China's Xi Jinping tells Davos: 'No one will emerge as a winner in a trade war.'

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Chinese President Xi Jinping in Berlin, March 28, 2014. Xi has warned against economic protectionism. JOHANNES EISELE/AFP/Getty Images

Chinese President Xi Jinping has attacked protectionism and warned of the dangerous consequences of a "trade war" in his first keynote speech at the World Economic Forum in Davos.

Xi is attending the annual summit, where business and political elites gather to discuss global problems, for the first time.

This year's event comes against a backdrop of rising anti-free trade and anti-globalization sentiment, including the election of Donald Trump as president of the United States on a protectionist, nationalist platform.

Xi's speech on Tuesday did not mention Trump—who is not attending Davos—by name. But the Chinese premier's statements on climate change and on trade liberalization contrasted with positions taken by the President-elect.

"We must remain committed to developing free trade and investment," Xi said, "Promote trade and investment liberalization… and say no to protectionism.

"Pursuing protectionism is just like locking oneself in a dark room: While wind and rain may be kept outside, so are light and air.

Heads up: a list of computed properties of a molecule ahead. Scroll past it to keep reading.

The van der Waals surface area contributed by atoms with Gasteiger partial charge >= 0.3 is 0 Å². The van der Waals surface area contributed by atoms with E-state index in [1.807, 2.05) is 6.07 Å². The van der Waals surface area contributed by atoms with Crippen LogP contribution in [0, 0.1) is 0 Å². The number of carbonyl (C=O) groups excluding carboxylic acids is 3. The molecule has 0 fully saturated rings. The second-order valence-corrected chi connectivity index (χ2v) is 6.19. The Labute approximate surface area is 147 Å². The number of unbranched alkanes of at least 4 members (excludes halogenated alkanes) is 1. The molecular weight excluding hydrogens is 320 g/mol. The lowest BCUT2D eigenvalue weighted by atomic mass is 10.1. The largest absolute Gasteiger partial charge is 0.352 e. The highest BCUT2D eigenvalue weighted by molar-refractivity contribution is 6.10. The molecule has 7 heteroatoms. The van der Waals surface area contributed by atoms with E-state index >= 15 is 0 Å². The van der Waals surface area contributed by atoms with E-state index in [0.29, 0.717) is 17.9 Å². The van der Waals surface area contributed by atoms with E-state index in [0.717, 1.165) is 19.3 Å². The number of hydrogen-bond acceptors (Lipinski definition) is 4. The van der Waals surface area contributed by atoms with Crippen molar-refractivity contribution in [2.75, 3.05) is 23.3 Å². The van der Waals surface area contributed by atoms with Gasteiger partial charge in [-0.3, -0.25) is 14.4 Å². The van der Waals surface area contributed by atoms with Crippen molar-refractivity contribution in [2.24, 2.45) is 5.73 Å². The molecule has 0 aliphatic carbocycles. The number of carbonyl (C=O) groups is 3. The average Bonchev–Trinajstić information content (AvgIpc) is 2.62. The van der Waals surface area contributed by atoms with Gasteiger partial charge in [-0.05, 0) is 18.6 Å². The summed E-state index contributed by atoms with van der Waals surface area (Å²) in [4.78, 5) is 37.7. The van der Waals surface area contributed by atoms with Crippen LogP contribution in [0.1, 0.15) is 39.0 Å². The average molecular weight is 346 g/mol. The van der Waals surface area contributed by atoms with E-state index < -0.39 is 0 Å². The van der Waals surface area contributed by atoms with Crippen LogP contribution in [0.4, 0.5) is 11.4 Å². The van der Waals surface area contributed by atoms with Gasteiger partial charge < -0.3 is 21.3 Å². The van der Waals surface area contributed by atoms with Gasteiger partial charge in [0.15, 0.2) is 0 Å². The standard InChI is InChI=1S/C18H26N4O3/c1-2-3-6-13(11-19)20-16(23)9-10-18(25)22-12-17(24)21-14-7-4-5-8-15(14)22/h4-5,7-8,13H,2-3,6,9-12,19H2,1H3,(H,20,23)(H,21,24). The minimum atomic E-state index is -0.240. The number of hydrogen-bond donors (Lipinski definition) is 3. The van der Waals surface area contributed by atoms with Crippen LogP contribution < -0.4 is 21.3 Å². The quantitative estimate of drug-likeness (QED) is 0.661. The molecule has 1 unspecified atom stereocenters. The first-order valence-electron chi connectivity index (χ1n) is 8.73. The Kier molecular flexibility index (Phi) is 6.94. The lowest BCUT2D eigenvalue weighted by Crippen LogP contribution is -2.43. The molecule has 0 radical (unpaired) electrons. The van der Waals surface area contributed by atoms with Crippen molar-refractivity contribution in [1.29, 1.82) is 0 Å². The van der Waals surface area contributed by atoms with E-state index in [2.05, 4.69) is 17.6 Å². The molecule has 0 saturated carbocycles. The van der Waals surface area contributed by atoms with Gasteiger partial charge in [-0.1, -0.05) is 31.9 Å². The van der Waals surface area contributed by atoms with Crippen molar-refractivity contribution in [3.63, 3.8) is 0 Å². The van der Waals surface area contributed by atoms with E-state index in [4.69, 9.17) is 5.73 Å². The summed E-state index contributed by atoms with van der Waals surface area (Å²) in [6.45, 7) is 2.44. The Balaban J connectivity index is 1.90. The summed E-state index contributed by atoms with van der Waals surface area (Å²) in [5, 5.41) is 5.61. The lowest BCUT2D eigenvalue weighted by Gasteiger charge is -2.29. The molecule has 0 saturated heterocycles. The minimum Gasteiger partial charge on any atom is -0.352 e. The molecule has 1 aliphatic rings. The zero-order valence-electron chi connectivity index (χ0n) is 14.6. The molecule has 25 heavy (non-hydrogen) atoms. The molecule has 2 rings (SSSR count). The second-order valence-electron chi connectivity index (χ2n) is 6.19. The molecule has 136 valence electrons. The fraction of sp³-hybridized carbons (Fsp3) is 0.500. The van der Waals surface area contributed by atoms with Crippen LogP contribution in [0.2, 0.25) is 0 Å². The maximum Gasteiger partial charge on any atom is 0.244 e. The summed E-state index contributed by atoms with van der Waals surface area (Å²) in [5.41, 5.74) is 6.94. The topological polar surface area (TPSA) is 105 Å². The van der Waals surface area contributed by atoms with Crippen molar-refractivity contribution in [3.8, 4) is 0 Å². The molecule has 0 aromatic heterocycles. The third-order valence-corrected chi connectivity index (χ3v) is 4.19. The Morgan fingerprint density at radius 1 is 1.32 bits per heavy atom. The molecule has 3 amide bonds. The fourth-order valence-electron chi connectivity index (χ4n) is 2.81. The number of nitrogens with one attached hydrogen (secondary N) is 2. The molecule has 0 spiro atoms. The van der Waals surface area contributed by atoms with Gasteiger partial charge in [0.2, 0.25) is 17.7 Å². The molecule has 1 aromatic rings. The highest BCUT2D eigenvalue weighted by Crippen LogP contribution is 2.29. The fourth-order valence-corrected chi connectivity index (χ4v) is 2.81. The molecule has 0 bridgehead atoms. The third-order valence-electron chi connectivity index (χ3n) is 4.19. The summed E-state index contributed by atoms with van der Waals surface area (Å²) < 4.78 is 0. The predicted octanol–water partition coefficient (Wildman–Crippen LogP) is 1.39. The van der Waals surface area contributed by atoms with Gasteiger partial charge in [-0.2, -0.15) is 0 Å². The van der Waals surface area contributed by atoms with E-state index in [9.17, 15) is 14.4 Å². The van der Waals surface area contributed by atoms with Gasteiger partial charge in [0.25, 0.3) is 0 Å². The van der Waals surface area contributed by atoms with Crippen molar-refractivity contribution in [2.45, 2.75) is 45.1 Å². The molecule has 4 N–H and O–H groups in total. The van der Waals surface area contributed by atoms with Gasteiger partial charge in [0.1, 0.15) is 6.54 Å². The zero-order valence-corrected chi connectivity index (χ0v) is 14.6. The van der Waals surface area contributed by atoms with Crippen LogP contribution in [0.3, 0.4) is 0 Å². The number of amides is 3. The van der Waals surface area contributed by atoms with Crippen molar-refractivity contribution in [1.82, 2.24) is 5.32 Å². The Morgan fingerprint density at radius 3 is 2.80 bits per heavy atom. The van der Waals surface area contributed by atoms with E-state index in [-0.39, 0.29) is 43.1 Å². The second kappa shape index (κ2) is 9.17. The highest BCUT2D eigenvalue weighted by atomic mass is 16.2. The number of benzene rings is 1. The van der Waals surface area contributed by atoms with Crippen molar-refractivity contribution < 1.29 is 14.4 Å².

"No one will emerge as a winner in a trade war."

Trump's combative stance on China and protectionist trade policy were cornerstones of his election platform. He has repeatedly said he will get "tough" on the Asian superpower, and during the campaign vowed to impose a 45 percent tariff on Chinese goods.

Xi also used his speech on Tuesday to restate China's commitment to the Paris climate accord, agreed in 2015. "The Paris agreement is a hard won achievement which is in keeping with the underlying trend of global development," Xi said, "all signatories should stick to it in instead of walking away from it." China is entering its third year of a "war on pollution," which involved Beijing imposing $21.8 million of fines on people for violating environmental protection laws in 2016.

Trump had said on the campaign trail that he would "cancel" the Paris agreement, which was ratified last year, but since his election has softened his position, saying he has an "open mind" on continued U.S. involvement.